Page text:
- Customers with special needs (unaccompanied minors, passengers with disabilities) are excluded and are not involuntarily denied boarding.
Once the four customers on flight 3411 were identified, the United supervisor spoke with two of the customers, a couple, who then departed the aircraft and received compensation. The next customers approached were Dr. Dao and his wife. The supervisor apologized and explained they would also need to depart the aircraft, but Dr. Dao refused. The supervisor was unable to convince Dr. Dao to depart the aircraft. Given Dr. Dao’s unwillingness to deplane, the supervisor left the plane and spoke to the United zone controller, who indicated that authorities would be contacted. The supervisor went back on the plane to request again that Dr. Dao deplane and advised him that authorities would be contacted. At this point, one customer onboard the aircraft volunteered to change flights for $1,000 but United needed two volunteers in order to avoid having to remove the Daos. No other customers would volunteer unless United could guarantee an arrival in Louisville later that night. Given the fact that the 2:55 p.m. CDT departure remained on a maintenance delay, with a possibility of cancelling, United could not make that commitment.
Officers from the Chicago Department of Aviation, which has authority to respond to such airline requests and historically has been effective in getting customers to voluntarily comply, answered United’s request for assistance. These security officers were unable to gain Dr. Dao’s cooperation to depart the plane voluntarily.
At this time, the United supervisor left the aircraft and attempted to call a manager about the situation, and Dr. Dao, as evidenced by widely reported video footage, was physically removed from his seat by the Chicago Department of Aviation Officers. After being forcibly removed from the aircraft, Dr. Dao ran back onto the airplane and Chicago Department of Aviation Officers removed him for a second time. He was later taken to a local hospital.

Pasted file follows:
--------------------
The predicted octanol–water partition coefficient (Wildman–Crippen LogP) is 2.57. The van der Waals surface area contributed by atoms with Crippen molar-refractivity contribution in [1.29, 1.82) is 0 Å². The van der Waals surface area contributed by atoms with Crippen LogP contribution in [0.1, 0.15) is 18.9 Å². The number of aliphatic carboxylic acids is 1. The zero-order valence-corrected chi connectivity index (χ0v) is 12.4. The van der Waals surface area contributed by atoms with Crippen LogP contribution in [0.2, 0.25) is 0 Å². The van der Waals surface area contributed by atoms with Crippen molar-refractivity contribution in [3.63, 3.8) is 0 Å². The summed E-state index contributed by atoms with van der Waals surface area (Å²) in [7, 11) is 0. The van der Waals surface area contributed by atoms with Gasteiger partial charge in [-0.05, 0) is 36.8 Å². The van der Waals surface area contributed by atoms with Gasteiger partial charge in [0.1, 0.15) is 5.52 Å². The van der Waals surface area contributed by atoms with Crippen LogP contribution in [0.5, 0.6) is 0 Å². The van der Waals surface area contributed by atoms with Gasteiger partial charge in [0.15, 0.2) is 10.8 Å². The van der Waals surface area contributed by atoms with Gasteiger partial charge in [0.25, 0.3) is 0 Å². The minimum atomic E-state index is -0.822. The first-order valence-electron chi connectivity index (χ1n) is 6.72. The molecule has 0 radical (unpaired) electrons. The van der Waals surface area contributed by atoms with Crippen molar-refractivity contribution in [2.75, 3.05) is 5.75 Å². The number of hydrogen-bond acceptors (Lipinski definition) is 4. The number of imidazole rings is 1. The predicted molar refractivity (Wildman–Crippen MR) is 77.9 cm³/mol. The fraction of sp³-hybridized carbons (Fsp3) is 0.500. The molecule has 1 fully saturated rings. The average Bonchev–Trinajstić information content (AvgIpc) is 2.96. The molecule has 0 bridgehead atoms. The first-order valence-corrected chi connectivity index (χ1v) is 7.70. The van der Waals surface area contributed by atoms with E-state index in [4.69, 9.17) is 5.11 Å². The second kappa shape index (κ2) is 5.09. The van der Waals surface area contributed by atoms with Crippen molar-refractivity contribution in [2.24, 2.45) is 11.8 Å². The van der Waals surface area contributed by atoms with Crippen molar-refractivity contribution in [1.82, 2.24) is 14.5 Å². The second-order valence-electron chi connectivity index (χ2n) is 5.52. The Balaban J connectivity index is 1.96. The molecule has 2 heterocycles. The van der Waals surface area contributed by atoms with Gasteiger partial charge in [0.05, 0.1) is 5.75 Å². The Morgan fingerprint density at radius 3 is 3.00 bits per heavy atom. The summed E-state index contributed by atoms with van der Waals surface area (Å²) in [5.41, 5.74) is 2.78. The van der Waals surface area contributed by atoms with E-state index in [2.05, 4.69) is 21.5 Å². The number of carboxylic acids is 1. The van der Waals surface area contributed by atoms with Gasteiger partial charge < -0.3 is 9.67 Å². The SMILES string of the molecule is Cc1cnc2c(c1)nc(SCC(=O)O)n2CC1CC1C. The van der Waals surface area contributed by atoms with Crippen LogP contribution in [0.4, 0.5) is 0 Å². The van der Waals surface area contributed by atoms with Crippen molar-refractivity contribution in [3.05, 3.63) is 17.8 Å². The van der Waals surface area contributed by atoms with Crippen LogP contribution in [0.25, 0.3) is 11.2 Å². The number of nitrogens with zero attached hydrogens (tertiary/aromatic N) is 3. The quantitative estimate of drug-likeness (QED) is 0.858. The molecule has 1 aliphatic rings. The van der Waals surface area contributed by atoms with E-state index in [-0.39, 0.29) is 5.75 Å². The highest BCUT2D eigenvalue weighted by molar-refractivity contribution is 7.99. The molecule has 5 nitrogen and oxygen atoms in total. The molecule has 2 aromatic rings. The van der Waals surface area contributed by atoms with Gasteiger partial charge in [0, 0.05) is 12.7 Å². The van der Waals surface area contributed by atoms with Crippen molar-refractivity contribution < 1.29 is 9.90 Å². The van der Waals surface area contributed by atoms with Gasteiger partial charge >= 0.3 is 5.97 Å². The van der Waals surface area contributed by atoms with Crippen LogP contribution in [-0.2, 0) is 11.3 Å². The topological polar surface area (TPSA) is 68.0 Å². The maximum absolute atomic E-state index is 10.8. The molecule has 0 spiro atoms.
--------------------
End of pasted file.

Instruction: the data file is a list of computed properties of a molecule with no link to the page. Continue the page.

All customers then deplaned. After approximately 40 minutes, the flight re boarded without the Daos and departed for Louisville.
So who is the “victim”? If you ask me, it’s United Airlines. They were put into a no-win situation by the weather, equipment, Enforcers not in their employ and by a passenger not willing to abide by the terms under which his ticket was sold. At first, United stood by its employees but their reputation was taking such a world-wide beating that they soon had their shareholders to appease, thereby abandoning their employees.
Also ‘victims’ were the sixty-six rule-abiding passengers whose flight was delayed by forty minutes due to the disruption caused by Dr. Dao. Escaping the ‘victim’ status were the 100+ passengers the next morning on the Louisville – Newark flight.
The LAST person who deserves ‘victim’ status is Dr. Dao.
The entire story, including the changes that United Airlines has introduced, is available here.Share